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When it comes to incidents, a common misconception is that you need to report incidents to HazardCo immediately. This is not the case. Reporting to HazardCo can often happen later once details of the incident have been established. The only time an incident should be reported immediately is when it is a notifiable incident to be reported to WorkSafe NZ. 

HazardCo assesses all incidents that get reported via the ‘Report an Incident’ function on the HazardCo App. If the incident is notifiable to WorkSafe NZ, we will contact you to determine further details and ensure that the appropriate steps have been taken. If you need assistance in determining what happened or appropriate corrective actions then call 0800 555 339 to speak to an advisor who will be able to assist you.

Reporting an incident on the HazardCo App

  1. Select or enter the site where the incident occurred 
  2. Select the date that the incident occurred 
  3. List the people that were involved in the incident
  4. Select the type of incident (near miss, injury, illness, incident, other)
  5. Select the treatment received (first aid, medical centre, hospital, unsure, none)
  6. Describe what happened: This is where you enter as much information as you can about the incident. What happened, how it happened, why it happened and any corrective actions that you have put in place to ensure that it does not happen again.

Below is an example of an incident report that could be improved upon and what good reporting looks like: 

Describe what happened

Geoff hurt his leg. 

Result:

The above report tells us nothing about Geoff’s injury, how he is, how it happened or what steps have been taken to prevent the incident from reoccurring. 

Good report – Describe what happened

Geoff hurt his leg while carrying timber around the warratahs by himself. The load he was carrying was awkward and the warratahs were uncapped. He dropped the timber and suffered a graze and some bruising to the back of his right leg and knee. Geoff was checked over by Bob, a first aider. A band-aid was applied to his graze, he rested for a few minutes concerned about his knee but no swelling appeared and he was able to return to work. We spoke to Geoff about carrying awkward loads and advised him that next time he should get someone to help him. We have a toolbox meeting scheduled with the team to talk about this incident and advise all workers about safe manual handling techniques and that waratahs should always be capped.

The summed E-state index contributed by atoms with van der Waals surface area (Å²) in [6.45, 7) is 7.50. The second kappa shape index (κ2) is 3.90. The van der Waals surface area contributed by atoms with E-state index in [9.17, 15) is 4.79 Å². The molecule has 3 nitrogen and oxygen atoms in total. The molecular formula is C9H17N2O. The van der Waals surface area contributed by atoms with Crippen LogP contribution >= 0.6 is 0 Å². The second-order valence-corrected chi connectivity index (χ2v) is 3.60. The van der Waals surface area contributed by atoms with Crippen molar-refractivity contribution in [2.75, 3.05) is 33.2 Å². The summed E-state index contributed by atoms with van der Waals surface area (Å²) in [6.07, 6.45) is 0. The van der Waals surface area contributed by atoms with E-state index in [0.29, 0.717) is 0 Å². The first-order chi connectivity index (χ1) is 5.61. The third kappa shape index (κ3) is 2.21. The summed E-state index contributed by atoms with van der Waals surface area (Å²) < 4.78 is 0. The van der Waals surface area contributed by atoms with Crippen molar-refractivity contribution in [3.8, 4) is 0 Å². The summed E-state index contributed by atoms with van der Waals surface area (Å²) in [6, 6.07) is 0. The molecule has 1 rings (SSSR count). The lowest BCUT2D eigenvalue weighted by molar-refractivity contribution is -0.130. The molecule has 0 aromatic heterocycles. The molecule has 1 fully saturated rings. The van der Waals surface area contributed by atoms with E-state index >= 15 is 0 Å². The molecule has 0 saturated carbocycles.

Result:

The above report tells us everything that we need to know about the incident. It advises:

The incident wasn’t serious (but had the potential to be if he had fallen), it is clear what treatment he received and that steps have been taken to ensure that Geoff asks for help in the future and that the working environment remains safe. 

Of course, reach out to HazardCo and speak to one of our expert Health and Safety Advisors if you have any questions or need support for incidents or near misses on your site. You can contact us on 0800 555 339.

If an incident happens at work and your first thought is paperwork, you’re doing health and safety wrong. 

Reporting incidents and near misses is vital to good business, and that begins with a ‘safety differently’ approach. A prevention before cure attitude. One that sees incidents reported immediately and investigated thoroughly. 

Time and time again we see incidents happen and fingers pointed. What is absolutely vital for your business is a health and safety culture that is open, honest and educated. How do you nurture this culture? You need the right tools. 

Where to document and register all incidents